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UAMS College of Medicine, Graduate School Honor Alumnus


 College of Medicine Dean Debra H. Fiser, M.D., congratulates Sterling Williams, M.D. ’73, Ph.D., after presenting him with the 2012 Dean’s Distinguished Alumnus Award.
College of Medicine Dean Debra H. Fiser, M.D., congratulates Sterling Williams, M.D. ’73, Ph.D.,
after presenting him with the 2012 Dean’s Distinguished Alumnus Award.
Graduate School Dean Robert McGehee, Ph.D., (left) and Michael Jennings, Ph.D., (right) place the traditional doctoral hood on Sterling Williams, M.D., Ph.D.
Graduate School Dean Robert McGehee, Ph.D., (left) and Michael Jennings, Ph.D., (right) place
the traditional doctoral hood
on Sterling Williams, M.D., Ph.D.
Sterling Williams, M.D., Ph.D., addresses fellow alumni, faculty and a crowd of supporters at the Aug. 24 Alumni Weekend reception.
Sterling Williams, M.D., Ph.D., addresses fellow alumni, faculty and a crowd of supporters
at the Aug. 24 Alumni Weekend reception.

Sept. 13, 2012 | Sterling Williams, M.D., Ph.D., a 1973 UAMS College of Medicine graduate and national leader in obstetric and gynecologic education and training, was honored as the college’s 2012 Dean’s Distinguished Alumnus at an Alumni Weekend reception Aug. 24.

Fellow alumni, faculty and a crowd of supporters also applauded Williams as the UAMS Graduate School presented the Little Rock native with a Ph.D. in physiology, a degree for which he had completed work in the late 1960s but which wasn’t awarded before he left UAMS for his medical residency.

“The College of Medicine established the Dean’s Distinguished Alumnus Award in 1973 to recognize outstanding graduates who have made major contributions to the health of all people in areas such as patient care, education, research, health services administration and leadership,” said Dean Debra H. Fiser, M.D. “Dr. Williams has distinguished himself in all of those areas. His impact has been extraordinary.”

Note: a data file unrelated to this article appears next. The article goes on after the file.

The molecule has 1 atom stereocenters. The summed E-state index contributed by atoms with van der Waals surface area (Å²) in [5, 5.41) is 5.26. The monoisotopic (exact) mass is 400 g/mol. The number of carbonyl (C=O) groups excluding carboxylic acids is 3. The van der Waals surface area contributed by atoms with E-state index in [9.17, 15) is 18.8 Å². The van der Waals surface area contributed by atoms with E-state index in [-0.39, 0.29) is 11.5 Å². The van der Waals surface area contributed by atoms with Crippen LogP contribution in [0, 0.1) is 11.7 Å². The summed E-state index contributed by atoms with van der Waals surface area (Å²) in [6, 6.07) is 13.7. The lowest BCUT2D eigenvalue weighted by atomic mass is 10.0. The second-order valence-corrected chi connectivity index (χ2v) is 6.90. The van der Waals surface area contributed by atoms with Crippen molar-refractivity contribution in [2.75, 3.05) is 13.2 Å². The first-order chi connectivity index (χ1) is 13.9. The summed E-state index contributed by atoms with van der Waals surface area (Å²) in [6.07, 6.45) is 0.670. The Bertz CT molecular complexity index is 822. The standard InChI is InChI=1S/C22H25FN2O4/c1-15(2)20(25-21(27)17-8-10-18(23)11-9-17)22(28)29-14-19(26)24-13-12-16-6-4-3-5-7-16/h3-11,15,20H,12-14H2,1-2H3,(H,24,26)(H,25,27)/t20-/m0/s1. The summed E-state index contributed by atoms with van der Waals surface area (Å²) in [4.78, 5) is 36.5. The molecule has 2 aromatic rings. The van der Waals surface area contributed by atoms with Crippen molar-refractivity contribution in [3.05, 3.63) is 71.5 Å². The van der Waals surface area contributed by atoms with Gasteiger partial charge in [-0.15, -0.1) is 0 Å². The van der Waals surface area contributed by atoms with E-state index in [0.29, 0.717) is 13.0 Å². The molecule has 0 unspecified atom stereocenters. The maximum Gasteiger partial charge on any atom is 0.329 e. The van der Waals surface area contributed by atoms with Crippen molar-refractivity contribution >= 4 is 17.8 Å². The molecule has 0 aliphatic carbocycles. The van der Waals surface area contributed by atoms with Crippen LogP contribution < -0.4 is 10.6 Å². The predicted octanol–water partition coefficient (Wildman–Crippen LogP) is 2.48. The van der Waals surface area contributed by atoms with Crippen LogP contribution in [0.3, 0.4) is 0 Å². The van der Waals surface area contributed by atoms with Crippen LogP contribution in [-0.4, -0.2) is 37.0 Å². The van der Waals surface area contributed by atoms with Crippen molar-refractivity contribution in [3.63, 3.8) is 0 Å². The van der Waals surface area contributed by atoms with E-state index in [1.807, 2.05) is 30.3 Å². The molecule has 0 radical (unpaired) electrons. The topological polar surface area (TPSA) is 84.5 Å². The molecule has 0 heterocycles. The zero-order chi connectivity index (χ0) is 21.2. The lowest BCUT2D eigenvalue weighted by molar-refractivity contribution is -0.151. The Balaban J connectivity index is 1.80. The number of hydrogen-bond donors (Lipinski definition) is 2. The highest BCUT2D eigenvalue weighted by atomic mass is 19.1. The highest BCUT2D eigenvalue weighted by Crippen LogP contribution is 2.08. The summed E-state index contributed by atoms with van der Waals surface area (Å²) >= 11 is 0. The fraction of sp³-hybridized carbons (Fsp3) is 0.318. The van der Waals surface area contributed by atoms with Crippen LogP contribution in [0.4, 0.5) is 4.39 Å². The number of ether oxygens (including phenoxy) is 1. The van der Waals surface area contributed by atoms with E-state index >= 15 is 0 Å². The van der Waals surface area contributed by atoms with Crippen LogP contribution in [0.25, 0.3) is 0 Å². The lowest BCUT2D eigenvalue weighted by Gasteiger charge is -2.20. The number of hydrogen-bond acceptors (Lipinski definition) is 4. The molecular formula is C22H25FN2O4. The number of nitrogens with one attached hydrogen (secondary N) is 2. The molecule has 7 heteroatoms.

Since 2001, Williams has served as vice president for education at the American College of Obstetrics and Gynecology (ACOG). His division oversees the annual clinical meeting and other continuing medical education activities that the organization provides for most of the nation’s obstetricians and gynecologists.

Williams also directs the Council on Resident Education in Obstetrics and Gynecology (CREOG), which publishes widely followed educational objectives for residency education and develops and administers the stringent annual in-training examination that is used by most OB/GYN residency programs in the United States and many other countries.

Williams was recruited to the ACOG post after chairing the Department of Obstetrics and Gynecology at the University of Kansas Medical Center for four years. He also held faculty posts at Kansas earlier in his career, after completing his residency there in 1976.

From 1987 to 1997 Williams was on the OB/GYN faculty at Columbia University College of Physicians and Surgeons in New York, where he also served as vice chairman for academic affairs. He directed OB/GYN residency programs in New York and Kansas and currently teaches at George Washington University in addition to his ACOG leadership.